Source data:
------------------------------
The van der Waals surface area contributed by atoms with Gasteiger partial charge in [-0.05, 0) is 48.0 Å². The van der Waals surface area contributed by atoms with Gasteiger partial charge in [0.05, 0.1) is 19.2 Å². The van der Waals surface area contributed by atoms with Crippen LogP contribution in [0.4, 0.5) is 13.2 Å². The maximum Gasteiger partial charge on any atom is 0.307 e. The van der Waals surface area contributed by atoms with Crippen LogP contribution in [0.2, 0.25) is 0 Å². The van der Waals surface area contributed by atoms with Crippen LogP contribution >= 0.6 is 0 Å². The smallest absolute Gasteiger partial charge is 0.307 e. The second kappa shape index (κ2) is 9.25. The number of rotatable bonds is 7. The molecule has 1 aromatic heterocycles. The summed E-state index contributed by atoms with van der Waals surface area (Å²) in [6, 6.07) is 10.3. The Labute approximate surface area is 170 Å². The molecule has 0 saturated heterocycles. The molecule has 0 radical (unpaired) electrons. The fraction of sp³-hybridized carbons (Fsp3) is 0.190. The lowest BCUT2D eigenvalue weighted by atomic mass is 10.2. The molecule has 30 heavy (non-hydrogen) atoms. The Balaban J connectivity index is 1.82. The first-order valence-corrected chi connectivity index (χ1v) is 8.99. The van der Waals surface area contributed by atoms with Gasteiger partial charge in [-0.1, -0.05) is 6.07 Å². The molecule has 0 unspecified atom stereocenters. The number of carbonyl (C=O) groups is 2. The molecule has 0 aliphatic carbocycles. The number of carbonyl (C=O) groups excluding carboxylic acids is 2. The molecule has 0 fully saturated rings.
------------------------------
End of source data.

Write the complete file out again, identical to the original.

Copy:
The van der Waals surface area contributed by atoms with Gasteiger partial charge in [-0.05, 0) is 48.0 Å². The van der Waals surface area contributed by atoms with Gasteiger partial charge in [0.05, 0.1) is 19.2 Å². The van der Waals surface area contributed by atoms with Crippen LogP contribution in [0.4, 0.5) is 13.2 Å². The maximum Gasteiger partial charge on any atom is 0.307 e. The van der Waals surface area contributed by atoms with Crippen LogP contribution in [0.2, 0.25) is 0 Å². The van der Waals surface area contributed by atoms with Crippen LogP contribution >= 0.6 is 0 Å². The smallest absolute Gasteiger partial charge is 0.307 e. The second kappa shape index (κ2) is 9.25. The number of rotatable bonds is 7. The molecule has 1 aromatic heterocycles. The summed E-state index contributed by atoms with van der Waals surface area (Å²) in [6, 6.07) is 10.3. The Labute approximate surface area is 170 Å². The molecule has 0 saturated heterocycles. The molecule has 0 radical (unpaired) electrons. The fraction of sp³-hybridized carbons (Fsp3) is 0.190. The lowest BCUT2D eigenvalue weighted by atomic mass is 10.2. The molecule has 30 heavy (non-hydrogen) atoms. The Balaban J connectivity index is 1.82. The first-order valence-corrected chi connectivity index (χ1v) is 8.99. The van der Waals surface area contributed by atoms with Gasteiger partial charge in [-0.1, -0.05) is 6.07 Å². The molecule has 0 unspecified atom stereocenters. The number of carbonyl (C=O) groups is 2. The molecule has 0 aliphatic carbocycles. The number of carbonyl (C=O) groups excluding carboxylic acids is 2. The molecule has 0 fully saturated rings.